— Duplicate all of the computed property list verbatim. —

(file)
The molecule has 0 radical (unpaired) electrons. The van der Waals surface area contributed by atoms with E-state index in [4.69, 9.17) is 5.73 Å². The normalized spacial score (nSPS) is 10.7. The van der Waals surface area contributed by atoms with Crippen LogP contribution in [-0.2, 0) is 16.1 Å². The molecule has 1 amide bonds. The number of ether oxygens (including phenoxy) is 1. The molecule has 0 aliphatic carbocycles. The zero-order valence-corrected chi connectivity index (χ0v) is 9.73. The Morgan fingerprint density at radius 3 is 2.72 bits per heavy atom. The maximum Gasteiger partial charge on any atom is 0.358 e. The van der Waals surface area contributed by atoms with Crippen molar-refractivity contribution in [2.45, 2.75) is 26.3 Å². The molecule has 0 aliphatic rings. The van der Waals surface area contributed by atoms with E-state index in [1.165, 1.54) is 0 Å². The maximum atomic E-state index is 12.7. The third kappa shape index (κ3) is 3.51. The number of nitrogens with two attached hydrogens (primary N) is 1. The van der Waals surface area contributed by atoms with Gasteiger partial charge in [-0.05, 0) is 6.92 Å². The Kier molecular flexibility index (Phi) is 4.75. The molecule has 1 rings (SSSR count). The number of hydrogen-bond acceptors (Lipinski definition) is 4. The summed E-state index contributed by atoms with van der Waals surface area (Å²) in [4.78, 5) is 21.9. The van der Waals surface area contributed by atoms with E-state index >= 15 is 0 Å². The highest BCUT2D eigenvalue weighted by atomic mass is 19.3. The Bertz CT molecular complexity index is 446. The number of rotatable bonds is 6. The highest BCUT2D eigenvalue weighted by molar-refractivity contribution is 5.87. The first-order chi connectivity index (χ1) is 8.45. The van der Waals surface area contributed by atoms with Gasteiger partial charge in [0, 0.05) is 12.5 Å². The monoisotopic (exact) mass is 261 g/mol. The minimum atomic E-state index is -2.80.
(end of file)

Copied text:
The molecule has 0 radical (unpaired) electrons. The van der Waals surface area contributed by atoms with E-state index in [4.69, 9.17) is 5.73 Å². The normalized spacial score (nSPS) is 10.7. The van der Waals surface area contributed by atoms with Crippen LogP contribution in [-0.2, 0) is 16.1 Å². The molecule has 1 amide bonds. The number of ether oxygens (including phenoxy) is 1. The molecule has 0 aliphatic carbocycles. The zero-order valence-corrected chi connectivity index (χ0v) is 9.73. The Morgan fingerprint density at radius 3 is 2.72 bits per heavy atom. The maximum Gasteiger partial charge on any atom is 0.358 e. The van der Waals surface area contributed by atoms with Crippen molar-refractivity contribution in [2.45, 2.75) is 26.3 Å². The molecule has 0 aliphatic rings. The van der Waals surface area contributed by atoms with E-state index in [1.165, 1.54) is 0 Å². The maximum atomic E-state index is 12.7. The third kappa shape index (κ3) is 3.51. The number of nitrogens with two attached hydrogens (primary N) is 1. The van der Waals surface area contributed by atoms with Gasteiger partial charge in [-0.05, 0) is 6.92 Å². The Kier molecular flexibility index (Phi) is 4.75. The molecule has 1 rings (SSSR count). The number of hydrogen-bond acceptors (Lipinski definition) is 4. The summed E-state index contributed by atoms with van der Waals surface area (Å²) in [4.78, 5) is 21.9. The van der Waals surface area contributed by atoms with E-state index >= 15 is 0 Å². The highest BCUT2D eigenvalue weighted by atomic mass is 19.3. The Bertz CT molecular complexity index is 446. The number of rotatable bonds is 6. The highest BCUT2D eigenvalue weighted by molar-refractivity contribution is 5.87. The first-order chi connectivity index (χ1) is 8.45. The van der Waals surface area contributed by atoms with Gasteiger partial charge in [0, 0.05) is 12.5 Å². The monoisotopic (exact) mass is 261 g/mol. The minimum atomic E-state index is -2.80.